Rofo 2020; 192(08): 745-753
DOI: 10.1055/a-1131-7980
Review

Imaging of otosclerosis

Article in several languages: English | deutsch
Sabrina Kösling
1  Department of Radiology, Martin-Luther-University Halle-Wittenberg, Halle, Germany
,
Stefan K Plontke
2  ENT Department, Martin-Luther-University Halle-Wittenberg, Halle, Germany
,
Sylva Bartel
2  ENT Department, Martin-Luther-University Halle-Wittenberg, Halle, Germany
› Author Affiliations
 

Abstract

Background Otosclerosis is an important cause of hearing loss and a widespread pathology in ENT medicine. Although a high diagnostic value of CT with impact on therapy is emphasized in the literature, the disease is seldom seen in the radiological routine diagnostics due to ENT findings often being diagnostic. Radiologists detect it rather more often in cases of unclear hearing loss or cochlear implant candidates. The findings may be very subtle. They require a target search and an optimal imaging technique.

Methods This review article is based on a selective search of the literature in PubMed without any time frame restrictions as well as on the long clinical experience of the authors.

Results The paper focuses on imaging aspects of otosclerosis: current role, advice for imaging technique, characteristic imaging signs, radiological differential diagnoses and findings after stapedoplasty. Pathology, clinical signs and therapeutic options are summarized briefly.

Conclusions With an optimal technique and sufficient radiological experience otosclerosis can be correctly diagnosed by imaging in a high percentage of cases. Radiology plays the key role in the diagnosis of retrofenestral otosclerosis. It can provide valuable information for the management of complications after stapedotomy.

Key points:

  • X-ray cross-sectional imaging continues to be the method of first choice in the radiological diagnostics of otosclerosis

  • With an optimal imaging technique and sufficient experience otosclerosis can be radiologically detected

  • In complications after stapedoplasty, causes can be identified supporting the indication for a reoperation

Citation Format

  • Kösling K, Plontke SK, Bartel S. Imaging of otosclerosis. Fortschr Röntgenstr 2020; 192: 745 – 753


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Introduction

Otosclerosis is the most common osteodystrophy of the temporal bone, and only this disease exclusively affects the petrous bone. It is a significant cause of hearing loss. The histological prevalence is about 2.5 % (up to 10 %), clinically it is significantly lower at 0.3 %–0.4 % in Caucasians and only 0.03 %–0.1 % in the African and Asian populations [1]. The disease usually manifests itself in the 3rd–4th decade of life and occurs bilaterally in 70 %–85 % of cases [1], and appears rarely in children [2]. Tending to run in families, twice as many females are affected compared to males [1].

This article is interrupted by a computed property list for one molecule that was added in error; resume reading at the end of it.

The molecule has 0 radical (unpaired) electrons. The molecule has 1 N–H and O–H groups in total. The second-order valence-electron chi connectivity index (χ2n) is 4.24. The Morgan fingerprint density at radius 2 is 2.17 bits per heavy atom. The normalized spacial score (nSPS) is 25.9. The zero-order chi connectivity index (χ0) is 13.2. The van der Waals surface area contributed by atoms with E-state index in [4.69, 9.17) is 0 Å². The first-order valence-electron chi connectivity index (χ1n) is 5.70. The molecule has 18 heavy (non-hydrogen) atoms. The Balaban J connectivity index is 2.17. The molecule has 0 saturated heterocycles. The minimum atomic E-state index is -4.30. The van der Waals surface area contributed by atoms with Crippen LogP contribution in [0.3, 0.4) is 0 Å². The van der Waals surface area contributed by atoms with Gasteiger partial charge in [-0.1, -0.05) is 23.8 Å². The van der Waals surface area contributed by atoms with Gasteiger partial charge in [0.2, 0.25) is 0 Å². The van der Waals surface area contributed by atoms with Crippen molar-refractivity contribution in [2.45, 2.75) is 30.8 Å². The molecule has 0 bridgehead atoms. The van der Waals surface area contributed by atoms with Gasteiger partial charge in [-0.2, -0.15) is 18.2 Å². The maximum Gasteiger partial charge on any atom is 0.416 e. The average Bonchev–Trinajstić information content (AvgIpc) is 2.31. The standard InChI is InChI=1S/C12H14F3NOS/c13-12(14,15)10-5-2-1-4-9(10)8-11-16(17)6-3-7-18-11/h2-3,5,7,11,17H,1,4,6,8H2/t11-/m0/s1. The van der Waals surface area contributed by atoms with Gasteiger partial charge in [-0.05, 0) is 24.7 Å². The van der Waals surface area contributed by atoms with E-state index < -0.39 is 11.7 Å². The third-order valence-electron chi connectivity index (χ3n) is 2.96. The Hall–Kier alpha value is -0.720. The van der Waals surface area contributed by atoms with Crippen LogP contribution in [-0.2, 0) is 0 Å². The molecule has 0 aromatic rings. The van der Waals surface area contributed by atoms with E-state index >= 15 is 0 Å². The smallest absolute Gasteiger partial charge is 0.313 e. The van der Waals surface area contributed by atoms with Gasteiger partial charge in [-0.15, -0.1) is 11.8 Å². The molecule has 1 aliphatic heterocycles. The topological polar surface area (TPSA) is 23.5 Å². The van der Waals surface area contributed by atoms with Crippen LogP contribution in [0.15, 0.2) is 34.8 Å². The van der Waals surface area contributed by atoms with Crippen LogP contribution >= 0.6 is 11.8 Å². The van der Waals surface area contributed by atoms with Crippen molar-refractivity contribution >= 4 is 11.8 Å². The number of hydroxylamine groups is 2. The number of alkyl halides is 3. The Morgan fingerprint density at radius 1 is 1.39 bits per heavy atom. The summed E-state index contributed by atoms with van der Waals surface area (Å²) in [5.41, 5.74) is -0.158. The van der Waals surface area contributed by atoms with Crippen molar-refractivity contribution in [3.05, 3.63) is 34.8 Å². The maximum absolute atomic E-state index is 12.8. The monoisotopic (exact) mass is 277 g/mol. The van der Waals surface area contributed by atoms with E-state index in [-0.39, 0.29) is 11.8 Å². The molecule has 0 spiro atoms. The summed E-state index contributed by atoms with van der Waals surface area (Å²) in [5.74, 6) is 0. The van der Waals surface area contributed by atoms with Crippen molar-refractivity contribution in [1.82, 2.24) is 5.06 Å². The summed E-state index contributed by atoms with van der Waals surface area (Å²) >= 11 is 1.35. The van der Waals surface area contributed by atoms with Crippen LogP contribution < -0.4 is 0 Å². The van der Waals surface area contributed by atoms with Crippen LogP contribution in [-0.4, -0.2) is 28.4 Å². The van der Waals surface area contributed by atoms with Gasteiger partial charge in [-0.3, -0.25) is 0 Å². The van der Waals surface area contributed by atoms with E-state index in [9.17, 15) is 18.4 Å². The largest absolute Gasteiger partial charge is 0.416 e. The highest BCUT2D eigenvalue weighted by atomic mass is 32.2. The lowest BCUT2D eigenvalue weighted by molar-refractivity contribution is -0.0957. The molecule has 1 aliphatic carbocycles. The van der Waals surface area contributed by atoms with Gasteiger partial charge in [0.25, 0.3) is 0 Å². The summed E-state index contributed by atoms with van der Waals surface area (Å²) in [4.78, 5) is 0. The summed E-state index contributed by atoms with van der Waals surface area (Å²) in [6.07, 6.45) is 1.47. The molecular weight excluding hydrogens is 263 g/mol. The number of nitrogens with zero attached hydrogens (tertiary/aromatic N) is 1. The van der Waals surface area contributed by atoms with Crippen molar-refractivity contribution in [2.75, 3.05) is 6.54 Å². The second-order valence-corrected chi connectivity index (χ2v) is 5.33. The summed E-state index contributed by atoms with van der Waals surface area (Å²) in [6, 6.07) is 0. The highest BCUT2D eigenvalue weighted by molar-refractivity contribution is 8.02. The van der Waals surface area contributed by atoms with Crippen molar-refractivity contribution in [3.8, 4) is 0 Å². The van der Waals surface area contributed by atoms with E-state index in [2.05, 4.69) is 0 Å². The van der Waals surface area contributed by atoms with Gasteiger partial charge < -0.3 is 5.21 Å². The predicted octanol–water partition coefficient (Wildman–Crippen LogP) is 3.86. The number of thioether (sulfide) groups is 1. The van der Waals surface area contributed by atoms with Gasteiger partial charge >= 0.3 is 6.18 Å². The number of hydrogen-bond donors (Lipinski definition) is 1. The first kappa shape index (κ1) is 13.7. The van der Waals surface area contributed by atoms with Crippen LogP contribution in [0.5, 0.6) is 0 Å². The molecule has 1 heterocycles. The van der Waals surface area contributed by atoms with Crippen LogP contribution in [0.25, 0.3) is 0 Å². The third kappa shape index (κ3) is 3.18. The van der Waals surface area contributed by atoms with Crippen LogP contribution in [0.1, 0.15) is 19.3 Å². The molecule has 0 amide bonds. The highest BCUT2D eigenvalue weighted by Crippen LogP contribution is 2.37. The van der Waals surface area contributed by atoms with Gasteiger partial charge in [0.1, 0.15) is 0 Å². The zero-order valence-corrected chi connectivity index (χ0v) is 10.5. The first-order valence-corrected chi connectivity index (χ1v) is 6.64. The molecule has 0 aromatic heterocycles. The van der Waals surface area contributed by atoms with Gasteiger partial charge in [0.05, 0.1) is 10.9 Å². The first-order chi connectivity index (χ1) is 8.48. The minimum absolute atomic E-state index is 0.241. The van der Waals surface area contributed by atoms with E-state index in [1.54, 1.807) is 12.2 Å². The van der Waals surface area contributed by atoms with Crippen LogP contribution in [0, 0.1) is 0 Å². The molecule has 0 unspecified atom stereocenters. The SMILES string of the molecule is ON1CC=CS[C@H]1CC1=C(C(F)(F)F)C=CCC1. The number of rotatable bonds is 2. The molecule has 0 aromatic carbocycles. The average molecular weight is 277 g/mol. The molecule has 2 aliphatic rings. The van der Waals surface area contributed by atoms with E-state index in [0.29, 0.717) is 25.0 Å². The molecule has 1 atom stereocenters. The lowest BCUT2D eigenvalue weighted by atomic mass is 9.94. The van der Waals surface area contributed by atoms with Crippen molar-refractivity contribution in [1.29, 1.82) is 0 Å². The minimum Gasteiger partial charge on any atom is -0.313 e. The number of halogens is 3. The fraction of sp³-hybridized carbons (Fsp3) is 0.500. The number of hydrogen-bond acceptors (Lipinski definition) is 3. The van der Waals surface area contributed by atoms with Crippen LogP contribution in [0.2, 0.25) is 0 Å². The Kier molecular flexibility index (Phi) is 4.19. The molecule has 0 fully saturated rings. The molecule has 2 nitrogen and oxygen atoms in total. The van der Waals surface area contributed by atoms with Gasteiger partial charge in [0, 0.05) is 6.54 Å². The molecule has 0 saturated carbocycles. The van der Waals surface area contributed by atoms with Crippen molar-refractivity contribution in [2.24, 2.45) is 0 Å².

Although otosclerosis is a common disease in ENT medicine, it is rarely encountered by radiologists, most frequently in clarification of unexplained hearing loss or in preoperative cochlear implant (CI) diagnostics or postoperatively in the event of complications. Less frequently there is a specific request for evidence of otosclerosis. X-ray cross-sectional imaging is the method of choice for the detection of otosclerotic foci. The findings can be very subtle and require a targeted search and as well as an optimal examination technique.

This article is intended to inform the reader about otosclerosis with main focus on the current status of imaging, image morphological signs and imaging findings after stapedoplasty.


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Etiology and Histopathogenesis

The etiology of otosclerosis is largely not understood. The following models are discussed: Genetic causes (most likely autosomal dominant inheritance), autoimmunity, cytokines of bone metabolism, measles infection, hormones, environmental influences [3] [4].

Histological examinations have demonstrated that otosclerosis is characterized by focal changes in the bony labyrinth that occur in stages. Four stages have been distinguished:

  • Stage I: Inflammatory resorption of woven bone of the otic capsule by osteoclasts.

  • Stage II: Replacement by spongy vascular bone (otospongiotic phase).

  • Stage III: Osteoclastic degradation of the spongy bone, replacement by compact lamellar bone (otosclerotic phase).

  • Stage IV: Suspension of remodeling processes, in which active resorption and recalcification frequently coexist [5].


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Symptoms and clinical ENT Findings

The main symptom of otosclerosis is a unilateral or bilateral progressive conductive hearing loss (CHL) caused by foci on the oval window leading to stapes fixation with mechanical malfunction of the stiffened ring band [1] [3] [4]. Associated with this are typical results in the tuning fork tests (Rinne negative, Weber lateralized into the ear with stronger CHL) and absent stapedius reflex in the diseased ear. The manubrium is easily moved (test with pneumatic ear magnifier), and the middle ear is well-ventilated (test with tympanogram). In general, history of inflammation of the middle ear is absent.

Otoscopy often reveals a circumscribed reddening on the promontory (Schwartze's sign), caused by hypervascularized otosclerotic lesions [3].